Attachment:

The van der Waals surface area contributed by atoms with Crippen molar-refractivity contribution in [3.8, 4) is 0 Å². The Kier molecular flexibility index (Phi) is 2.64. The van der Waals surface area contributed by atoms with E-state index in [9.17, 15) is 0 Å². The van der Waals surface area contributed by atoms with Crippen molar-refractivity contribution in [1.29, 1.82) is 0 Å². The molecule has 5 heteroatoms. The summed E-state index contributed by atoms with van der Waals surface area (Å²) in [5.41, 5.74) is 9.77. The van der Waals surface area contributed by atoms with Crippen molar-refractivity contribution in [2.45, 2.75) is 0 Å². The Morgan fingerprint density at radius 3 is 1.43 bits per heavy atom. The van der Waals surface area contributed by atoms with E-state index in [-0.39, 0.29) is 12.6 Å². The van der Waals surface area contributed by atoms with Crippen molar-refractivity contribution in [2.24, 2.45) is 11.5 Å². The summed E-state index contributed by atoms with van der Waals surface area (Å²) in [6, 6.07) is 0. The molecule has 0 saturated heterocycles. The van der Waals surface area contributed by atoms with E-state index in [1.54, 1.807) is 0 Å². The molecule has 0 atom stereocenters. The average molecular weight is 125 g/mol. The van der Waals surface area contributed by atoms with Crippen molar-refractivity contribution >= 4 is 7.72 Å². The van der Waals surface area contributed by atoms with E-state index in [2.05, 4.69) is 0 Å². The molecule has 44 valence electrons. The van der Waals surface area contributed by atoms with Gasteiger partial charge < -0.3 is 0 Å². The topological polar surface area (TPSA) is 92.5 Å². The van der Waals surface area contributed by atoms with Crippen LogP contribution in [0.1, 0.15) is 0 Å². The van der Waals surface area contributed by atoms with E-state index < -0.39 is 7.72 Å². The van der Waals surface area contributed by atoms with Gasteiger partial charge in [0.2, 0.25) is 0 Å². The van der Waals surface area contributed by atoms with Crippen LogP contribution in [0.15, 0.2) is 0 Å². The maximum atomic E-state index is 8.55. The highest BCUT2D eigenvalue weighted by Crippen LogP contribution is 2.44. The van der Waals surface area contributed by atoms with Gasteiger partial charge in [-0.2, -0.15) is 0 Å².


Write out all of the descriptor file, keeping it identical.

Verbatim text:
The van der Waals surface area contributed by atoms with Crippen molar-refractivity contribution in [3.8, 4) is 0 Å². The Kier molecular flexibility index (Phi) is 2.64. The van der Waals surface area contributed by atoms with E-state index in [9.17, 15) is 0 Å². The van der Waals surface area contributed by atoms with Crippen molar-refractivity contribution in [1.29, 1.82) is 0 Å². The molecule has 5 heteroatoms. The summed E-state index contributed by atoms with van der Waals surface area (Å²) in [5.41, 5.74) is 9.77. The van der Waals surface area contributed by atoms with Crippen molar-refractivity contribution in [2.45, 2.75) is 0 Å². The Morgan fingerprint density at radius 3 is 1.43 bits per heavy atom. The van der Waals surface area contributed by atoms with E-state index in [-0.39, 0.29) is 12.6 Å². The van der Waals surface area contributed by atoms with Crippen molar-refractivity contribution in [2.24, 2.45) is 11.5 Å². The summed E-state index contributed by atoms with van der Waals surface area (Å²) in [6, 6.07) is 0. The molecule has 0 saturated heterocycles. The van der Waals surface area contributed by atoms with E-state index in [1.54, 1.807) is 0 Å². The molecule has 0 atom stereocenters. The average molecular weight is 125 g/mol. The van der Waals surface area contributed by atoms with Crippen molar-refractivity contribution >= 4 is 7.72 Å². The van der Waals surface area contributed by atoms with E-state index in [2.05, 4.69) is 0 Å². The molecule has 44 valence electrons. The van der Waals surface area contributed by atoms with Gasteiger partial charge < -0.3 is 0 Å². The topological polar surface area (TPSA) is 92.5 Å². The van der Waals surface area contributed by atoms with Crippen LogP contribution in [0.1, 0.15) is 0 Å². The van der Waals surface area contributed by atoms with E-state index < -0.39 is 7.72 Å². The van der Waals surface area contributed by atoms with Gasteiger partial charge in [0.2, 0.25) is 0 Å². The van der Waals surface area contributed by atoms with Crippen LogP contribution in [0.15, 0.2) is 0 Å². The maximum atomic E-state index is 8.55. The highest BCUT2D eigenvalue weighted by Crippen LogP contribution is 2.44. The van der Waals surface area contributed by atoms with Gasteiger partial charge in [-0.2, -0.15) is 0 Å².